Our logo is adapted from a painting by Phillip Dlamini, 1998, of a purple crested turaco. In traditional Swazi dress, the red feathers feature in the royal headdress, so this bird illustration is not only a symbol for wildlife conservation, but also of cultural heritage.
Contributed by Ngwane Dlamini, Mlawula Nature Reserve, 2008
The Lubombo Conservancy is an integral part of the greater Lubombo Transfrontier Conservation Area (LTFCA), which was formulated through a collective trilateral agreement between the governments of Swaziland, Mozambique and South Africa. The core objective of the LTFCA is to form a larger eco-region conservation area incorporating all protected areas within the member states to ensure that ecosystems are all well managed, natural resources are utilised in a sustainable manner and to promote trans-boundary ecotourism development. The LTFCA incorporates different nature reserves, game reserves, forest parks and other conservation sanctuaries that are to be managed on a united front and form a neat continuous corridor of well managed natural resources.
In April 1999, with the support of the Peace Parks Foundation, Eswatini's contributed to the LTFCA by forming the Lubombo Conservancy. After much consideration the Lubombo region, in the north-eastern part of Eswatini was identified as an ideal area to set up a single conservancy area that will cater to all the requirements of the LTFCA.
The Lubombo Conservancy comprises of five established reserves that include Mlawula Nature Reserve, Shewula Nature Reserve, Mbuluzi Game reserve, Hlane National Park and Inyoni Yami Eswatini Irrigation Scheme (IYSIS). The five conservation areas are hosts to the most extensive and historical conservation area within the Kingdom of Eswatini, with approximately 60 000 hectares of continuous block of land that can be utilised to enhance conservation efforts in the country.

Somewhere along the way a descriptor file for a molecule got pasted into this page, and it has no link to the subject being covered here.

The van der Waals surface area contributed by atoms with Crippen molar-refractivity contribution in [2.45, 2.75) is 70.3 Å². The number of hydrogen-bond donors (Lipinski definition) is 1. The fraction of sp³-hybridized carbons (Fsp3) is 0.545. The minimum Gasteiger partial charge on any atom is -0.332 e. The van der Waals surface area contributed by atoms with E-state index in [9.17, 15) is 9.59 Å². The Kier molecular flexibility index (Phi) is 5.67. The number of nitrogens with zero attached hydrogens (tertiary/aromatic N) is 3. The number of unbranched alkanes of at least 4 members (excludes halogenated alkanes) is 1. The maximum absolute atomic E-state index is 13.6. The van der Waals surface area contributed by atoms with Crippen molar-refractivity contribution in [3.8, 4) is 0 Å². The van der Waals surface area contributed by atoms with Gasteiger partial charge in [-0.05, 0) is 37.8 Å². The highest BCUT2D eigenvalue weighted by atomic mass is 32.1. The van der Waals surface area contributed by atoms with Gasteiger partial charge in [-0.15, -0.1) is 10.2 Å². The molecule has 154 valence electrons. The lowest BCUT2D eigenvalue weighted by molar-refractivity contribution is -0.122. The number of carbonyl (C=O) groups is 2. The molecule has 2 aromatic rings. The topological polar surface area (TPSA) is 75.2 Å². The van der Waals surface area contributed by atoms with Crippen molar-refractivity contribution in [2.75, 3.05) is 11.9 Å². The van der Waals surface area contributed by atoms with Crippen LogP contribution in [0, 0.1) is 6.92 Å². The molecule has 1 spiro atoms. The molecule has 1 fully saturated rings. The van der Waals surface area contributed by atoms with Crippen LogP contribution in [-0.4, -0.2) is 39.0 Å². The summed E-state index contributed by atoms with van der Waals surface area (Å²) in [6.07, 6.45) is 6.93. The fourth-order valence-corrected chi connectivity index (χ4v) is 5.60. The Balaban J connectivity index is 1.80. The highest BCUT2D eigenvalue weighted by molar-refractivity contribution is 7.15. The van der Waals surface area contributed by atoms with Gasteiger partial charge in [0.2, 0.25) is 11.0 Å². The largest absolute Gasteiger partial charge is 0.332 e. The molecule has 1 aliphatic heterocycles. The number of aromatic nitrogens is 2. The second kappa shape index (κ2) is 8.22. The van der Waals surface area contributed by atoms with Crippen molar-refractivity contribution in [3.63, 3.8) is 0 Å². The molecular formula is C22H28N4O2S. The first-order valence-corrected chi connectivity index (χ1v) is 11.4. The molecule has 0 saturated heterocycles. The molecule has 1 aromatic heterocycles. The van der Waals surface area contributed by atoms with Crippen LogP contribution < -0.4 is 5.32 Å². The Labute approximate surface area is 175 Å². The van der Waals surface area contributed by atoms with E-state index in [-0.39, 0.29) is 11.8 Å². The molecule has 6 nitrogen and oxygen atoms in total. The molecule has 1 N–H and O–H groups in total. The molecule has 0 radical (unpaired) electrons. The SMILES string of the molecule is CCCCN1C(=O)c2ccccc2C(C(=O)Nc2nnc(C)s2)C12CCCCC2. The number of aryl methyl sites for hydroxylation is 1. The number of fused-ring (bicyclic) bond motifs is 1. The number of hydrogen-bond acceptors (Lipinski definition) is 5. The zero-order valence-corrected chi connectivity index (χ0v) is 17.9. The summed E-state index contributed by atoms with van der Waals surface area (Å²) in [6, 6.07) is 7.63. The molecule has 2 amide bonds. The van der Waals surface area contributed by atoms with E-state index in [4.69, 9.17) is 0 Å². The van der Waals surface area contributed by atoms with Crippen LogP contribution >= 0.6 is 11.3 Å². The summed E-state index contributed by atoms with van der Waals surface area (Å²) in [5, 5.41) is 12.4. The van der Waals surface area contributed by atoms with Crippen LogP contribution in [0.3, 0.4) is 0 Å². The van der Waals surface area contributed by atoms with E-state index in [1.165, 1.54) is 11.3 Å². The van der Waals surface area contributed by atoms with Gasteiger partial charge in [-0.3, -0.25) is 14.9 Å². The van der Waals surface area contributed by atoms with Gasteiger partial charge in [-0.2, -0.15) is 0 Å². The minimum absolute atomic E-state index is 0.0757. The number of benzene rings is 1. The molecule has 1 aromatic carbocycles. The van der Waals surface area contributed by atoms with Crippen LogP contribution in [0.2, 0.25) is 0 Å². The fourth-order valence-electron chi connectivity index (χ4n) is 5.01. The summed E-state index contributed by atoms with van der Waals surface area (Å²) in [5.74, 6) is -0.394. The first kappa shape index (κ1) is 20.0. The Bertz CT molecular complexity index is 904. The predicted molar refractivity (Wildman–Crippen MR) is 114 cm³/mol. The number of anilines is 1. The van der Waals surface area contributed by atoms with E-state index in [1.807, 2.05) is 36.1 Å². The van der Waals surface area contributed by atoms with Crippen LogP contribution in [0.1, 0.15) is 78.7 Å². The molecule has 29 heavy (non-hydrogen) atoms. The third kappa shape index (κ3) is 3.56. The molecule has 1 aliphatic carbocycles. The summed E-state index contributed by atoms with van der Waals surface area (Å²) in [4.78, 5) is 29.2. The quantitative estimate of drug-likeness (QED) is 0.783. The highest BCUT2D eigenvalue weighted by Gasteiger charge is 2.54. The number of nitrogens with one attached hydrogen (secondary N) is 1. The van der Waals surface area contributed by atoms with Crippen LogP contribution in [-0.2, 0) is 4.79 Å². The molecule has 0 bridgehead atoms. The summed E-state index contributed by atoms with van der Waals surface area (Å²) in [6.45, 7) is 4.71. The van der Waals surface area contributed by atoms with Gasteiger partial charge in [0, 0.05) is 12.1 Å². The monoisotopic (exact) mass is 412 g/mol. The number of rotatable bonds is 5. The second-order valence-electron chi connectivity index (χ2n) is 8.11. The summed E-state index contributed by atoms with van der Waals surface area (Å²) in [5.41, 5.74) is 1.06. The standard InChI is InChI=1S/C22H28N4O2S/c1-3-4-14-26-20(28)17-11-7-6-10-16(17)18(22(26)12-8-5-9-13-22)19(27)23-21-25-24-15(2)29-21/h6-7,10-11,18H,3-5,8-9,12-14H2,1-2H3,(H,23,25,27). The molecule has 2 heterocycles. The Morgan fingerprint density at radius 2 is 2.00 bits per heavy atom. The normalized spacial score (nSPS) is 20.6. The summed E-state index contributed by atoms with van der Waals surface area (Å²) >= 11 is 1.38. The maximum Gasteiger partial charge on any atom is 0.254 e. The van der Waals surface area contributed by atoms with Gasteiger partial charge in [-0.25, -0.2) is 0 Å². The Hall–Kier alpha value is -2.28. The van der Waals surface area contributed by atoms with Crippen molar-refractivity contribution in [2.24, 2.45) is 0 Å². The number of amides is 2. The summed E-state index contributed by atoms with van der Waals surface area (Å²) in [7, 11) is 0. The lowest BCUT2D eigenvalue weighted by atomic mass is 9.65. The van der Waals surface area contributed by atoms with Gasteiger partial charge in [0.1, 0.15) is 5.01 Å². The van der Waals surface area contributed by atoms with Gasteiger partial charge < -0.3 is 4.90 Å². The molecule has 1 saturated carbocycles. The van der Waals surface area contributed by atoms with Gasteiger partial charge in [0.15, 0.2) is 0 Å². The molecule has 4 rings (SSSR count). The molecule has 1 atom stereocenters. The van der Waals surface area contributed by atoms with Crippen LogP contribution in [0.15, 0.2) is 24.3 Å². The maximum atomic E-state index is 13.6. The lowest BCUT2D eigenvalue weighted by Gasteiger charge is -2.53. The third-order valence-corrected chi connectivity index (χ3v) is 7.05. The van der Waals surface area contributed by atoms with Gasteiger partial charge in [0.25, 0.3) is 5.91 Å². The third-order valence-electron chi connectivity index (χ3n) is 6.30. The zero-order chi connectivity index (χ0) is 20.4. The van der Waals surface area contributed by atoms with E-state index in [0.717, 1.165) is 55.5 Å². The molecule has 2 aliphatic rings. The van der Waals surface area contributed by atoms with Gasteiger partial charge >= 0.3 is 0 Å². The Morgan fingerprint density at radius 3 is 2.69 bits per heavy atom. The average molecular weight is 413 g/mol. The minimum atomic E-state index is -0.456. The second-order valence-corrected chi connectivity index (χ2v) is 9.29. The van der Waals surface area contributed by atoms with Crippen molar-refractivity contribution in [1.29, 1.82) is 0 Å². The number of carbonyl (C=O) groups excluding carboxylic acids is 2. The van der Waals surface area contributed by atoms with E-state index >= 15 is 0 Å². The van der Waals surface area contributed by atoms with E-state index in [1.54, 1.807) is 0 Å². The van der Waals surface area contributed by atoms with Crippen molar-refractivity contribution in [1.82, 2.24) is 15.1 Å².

The conservation areas fits perfectly into the core vision of the whole Lubombo Conservancy, which is to 'facilitate the long term conservation of north-eastern Eswatini's ecosystems through co-operative nature conservation management, coupled with the development of conservation based opportunities that would benefit and contribute to the improvement of the quality of life of all people in the region.'
The future aim of the Lubombo Conservancy is to establish one reserve where animals can freely roam between the reserves, without any hindrances from fences that separate the different conservation areas. This reserve will open up opportunities for visitors to enjoy easy access to harmonising big game, superb bird and mammal viewing amidst breathtaking scenery that the region offers.
The Conservancy is unique in that it combines national, private and community-owned reserves that have come together in a co-ordinated effort to ensure that there is proper and sustainable conservation of ecosystems, which also enhances the quality of life of people in this region. It cradles intrinsic values to the Swazi nation as it plays host to the annual 'butimba' (traditional hunting event), led by His Royal Excellence His Majesty King Mswati III. The Conservancy serves as an ideal place to engage in quality self-exploration, discovery and fulfillment ensuring that all visitors leave with a remarkable experience they will treasure for years to come. It offers numerous accommodation options for visitors ranging from thatched rest camps, campsites and tented bush camps, to private and community lodges. It is perfectly situated on the eastern route between the Kruger National Park and KwaZulu Natal, also providing an ideal stop en route to Mozambique.
Progress on the Conservancy is currently at an advanced state, which has seen the formulation of a managing committee that has been entrusted with co-ordinating all aspects attached to the conservancy. Numerous co-ordination reliant projects have been identified and implemented by the respective member conservancies, which have been put in place to capitalise fully on all the opportunities that the conservancy has to offer.
Mlawula Nature Reserve is dedicated to ensure that it plays its part in ensuring that the Conservancy is a resounding success that the whole region can be proud of. Facilities and resources at the reserve are more than thoroughly equipped to cater to all the needs that visitors who have the blessed opportunity to visit this truly unique reserve, housed in a Conservancy with a difference.
Lubombo Conservancy Hiking Trails (map from the Sugar Museum, pdf version here)
Head Quarters: (+268) 2416 1489/1179
King Sobhuza II Park: (+268) 2416 1489/1179
National Museum: (+268) 2416 1489/1179
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Malolotja Nature Reserve: (+268) 2444 3241 / (+268) 2416 1480
Mantenga Nature Reserve and Swati Cultural Village: 2416 1151/1178
Mlawula Nature Reserve: (+268) 2383 8885 (Reception)
(+268) 2383 8453 (Senior Warden)
Magadzavane Lodge: (+268) 2343 5108/9